FreeBSD is by far the most popular version of BSDÐ®, the legendary operating system that has contributed a great deal to every version of UnixÐ® in use today (including Mac OSÐ® X). Originally a community effort by the University of California at Berkeley, FreeBSD was aimed at making Unix a little friendlier and easier to use. By the time other free operating systems came along, BSD was firmly established and very reliable. And it continues to be today. For seven years, the FreeBSD community has relied on Greg Lehey's classic, The Complete FreeBSD, to guide them through its configuration and administration. The 4th edition, covering version 5 of FreeBSD, is now available through O'Reilly Community Press. The Complete FreeBSD is an eminently practical guidebook that explains not only how to get a computer up and running with the FreeBSD operating system, but also how to turn it into a highly functional and secure server that can host large numbers of users and disks, support remote access, and provide web service, mail service, and other key parts of the Internet infrastructure.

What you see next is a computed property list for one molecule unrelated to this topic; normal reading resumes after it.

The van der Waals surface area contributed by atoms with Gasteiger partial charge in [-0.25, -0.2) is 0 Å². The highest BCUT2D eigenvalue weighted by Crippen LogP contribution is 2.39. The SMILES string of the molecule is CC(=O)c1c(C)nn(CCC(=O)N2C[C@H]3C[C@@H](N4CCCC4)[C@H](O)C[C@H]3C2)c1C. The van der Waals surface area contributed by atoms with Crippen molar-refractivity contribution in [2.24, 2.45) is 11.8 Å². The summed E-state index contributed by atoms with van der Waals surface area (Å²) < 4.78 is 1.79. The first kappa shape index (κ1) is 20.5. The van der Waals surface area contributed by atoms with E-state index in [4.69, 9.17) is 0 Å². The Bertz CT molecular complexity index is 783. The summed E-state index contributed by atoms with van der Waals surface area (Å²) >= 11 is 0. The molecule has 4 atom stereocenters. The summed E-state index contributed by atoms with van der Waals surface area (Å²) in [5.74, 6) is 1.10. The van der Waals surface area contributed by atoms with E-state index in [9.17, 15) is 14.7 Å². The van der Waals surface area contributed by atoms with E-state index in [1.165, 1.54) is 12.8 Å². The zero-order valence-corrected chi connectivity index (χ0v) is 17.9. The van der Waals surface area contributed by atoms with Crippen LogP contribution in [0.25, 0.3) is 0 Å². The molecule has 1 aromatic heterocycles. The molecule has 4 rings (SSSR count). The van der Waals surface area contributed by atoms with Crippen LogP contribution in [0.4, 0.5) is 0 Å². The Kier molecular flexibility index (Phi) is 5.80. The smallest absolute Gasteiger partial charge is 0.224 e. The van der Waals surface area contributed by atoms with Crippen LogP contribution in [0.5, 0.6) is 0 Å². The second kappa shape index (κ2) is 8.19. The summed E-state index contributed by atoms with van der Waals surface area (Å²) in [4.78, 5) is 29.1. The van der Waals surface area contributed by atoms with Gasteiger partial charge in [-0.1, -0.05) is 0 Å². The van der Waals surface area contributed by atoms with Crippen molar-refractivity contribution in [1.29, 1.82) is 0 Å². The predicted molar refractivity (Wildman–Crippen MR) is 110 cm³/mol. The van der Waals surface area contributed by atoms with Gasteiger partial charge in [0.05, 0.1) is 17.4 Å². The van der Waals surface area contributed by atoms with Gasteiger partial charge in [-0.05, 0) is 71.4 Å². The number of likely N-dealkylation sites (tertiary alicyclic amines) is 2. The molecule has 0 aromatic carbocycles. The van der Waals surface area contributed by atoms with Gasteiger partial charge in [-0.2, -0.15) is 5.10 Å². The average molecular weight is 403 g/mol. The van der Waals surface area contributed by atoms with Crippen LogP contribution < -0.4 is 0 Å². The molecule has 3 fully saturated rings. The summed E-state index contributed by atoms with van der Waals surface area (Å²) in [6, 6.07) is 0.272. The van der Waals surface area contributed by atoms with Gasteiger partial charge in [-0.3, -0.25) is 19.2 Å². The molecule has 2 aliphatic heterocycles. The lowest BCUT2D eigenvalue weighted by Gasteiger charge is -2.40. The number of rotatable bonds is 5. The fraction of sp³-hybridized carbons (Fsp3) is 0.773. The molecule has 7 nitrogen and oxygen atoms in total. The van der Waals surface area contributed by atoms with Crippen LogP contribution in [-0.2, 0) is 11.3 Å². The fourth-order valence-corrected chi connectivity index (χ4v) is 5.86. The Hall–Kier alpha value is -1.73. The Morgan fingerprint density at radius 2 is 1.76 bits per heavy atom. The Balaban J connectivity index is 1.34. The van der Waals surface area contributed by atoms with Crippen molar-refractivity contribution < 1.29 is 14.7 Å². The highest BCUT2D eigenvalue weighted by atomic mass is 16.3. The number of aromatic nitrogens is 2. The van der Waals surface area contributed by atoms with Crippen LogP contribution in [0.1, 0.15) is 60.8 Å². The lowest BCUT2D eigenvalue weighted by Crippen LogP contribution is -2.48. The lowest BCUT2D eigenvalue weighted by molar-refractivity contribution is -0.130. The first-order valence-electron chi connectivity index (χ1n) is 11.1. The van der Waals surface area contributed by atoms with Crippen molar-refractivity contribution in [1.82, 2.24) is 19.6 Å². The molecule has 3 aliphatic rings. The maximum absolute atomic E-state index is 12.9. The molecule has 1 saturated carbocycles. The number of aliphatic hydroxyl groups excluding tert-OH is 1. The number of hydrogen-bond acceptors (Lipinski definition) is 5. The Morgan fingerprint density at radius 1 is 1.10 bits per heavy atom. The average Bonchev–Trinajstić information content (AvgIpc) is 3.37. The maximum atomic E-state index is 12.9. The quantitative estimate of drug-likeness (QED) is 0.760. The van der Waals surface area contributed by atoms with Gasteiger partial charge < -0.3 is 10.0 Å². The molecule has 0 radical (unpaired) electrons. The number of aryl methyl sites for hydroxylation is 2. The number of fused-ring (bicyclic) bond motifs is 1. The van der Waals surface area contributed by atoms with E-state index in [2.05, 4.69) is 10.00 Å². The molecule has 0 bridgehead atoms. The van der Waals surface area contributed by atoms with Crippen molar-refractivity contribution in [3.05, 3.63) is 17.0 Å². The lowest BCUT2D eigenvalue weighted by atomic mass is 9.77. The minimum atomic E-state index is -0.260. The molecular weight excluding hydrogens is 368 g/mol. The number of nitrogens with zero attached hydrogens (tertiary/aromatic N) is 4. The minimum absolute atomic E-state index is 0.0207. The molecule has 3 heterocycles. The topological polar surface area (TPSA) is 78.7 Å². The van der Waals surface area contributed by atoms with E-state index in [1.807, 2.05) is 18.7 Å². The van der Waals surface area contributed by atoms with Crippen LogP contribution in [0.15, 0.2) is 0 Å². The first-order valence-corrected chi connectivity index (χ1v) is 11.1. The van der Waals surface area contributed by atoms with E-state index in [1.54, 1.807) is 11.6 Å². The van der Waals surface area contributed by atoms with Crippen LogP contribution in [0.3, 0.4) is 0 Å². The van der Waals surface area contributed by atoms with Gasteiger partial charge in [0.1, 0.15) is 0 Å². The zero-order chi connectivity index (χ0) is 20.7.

The book provides in-depth information on installation and updates, back-ups, printers, RAID, various Internet services, firewalls, the graphical X Window system, and much more. Author Greg Lehey is a member of the FreeBSD core team and has been developing, documenting, and advocating for FreeBSD for nearly ten years. Whether you're an experienced Unix user or just interested in learning more about this free operating system and how you can put it to work for you, this do-it-yourself BSD documentation will provide the information you need. The Complete FreeBSD is the second release in the O'Reilly Community Press Series. Unlike classic O'Reilly animal books, which are created to fill an information void, the Community Press titles provide convenient printed copies of documentation that is already available online. O'Reilly's role in the series is limited to providing manufacturing and distribution services rather than editorial development, so that each Community Press title reflects the editorial voice and organization of the community that has created it.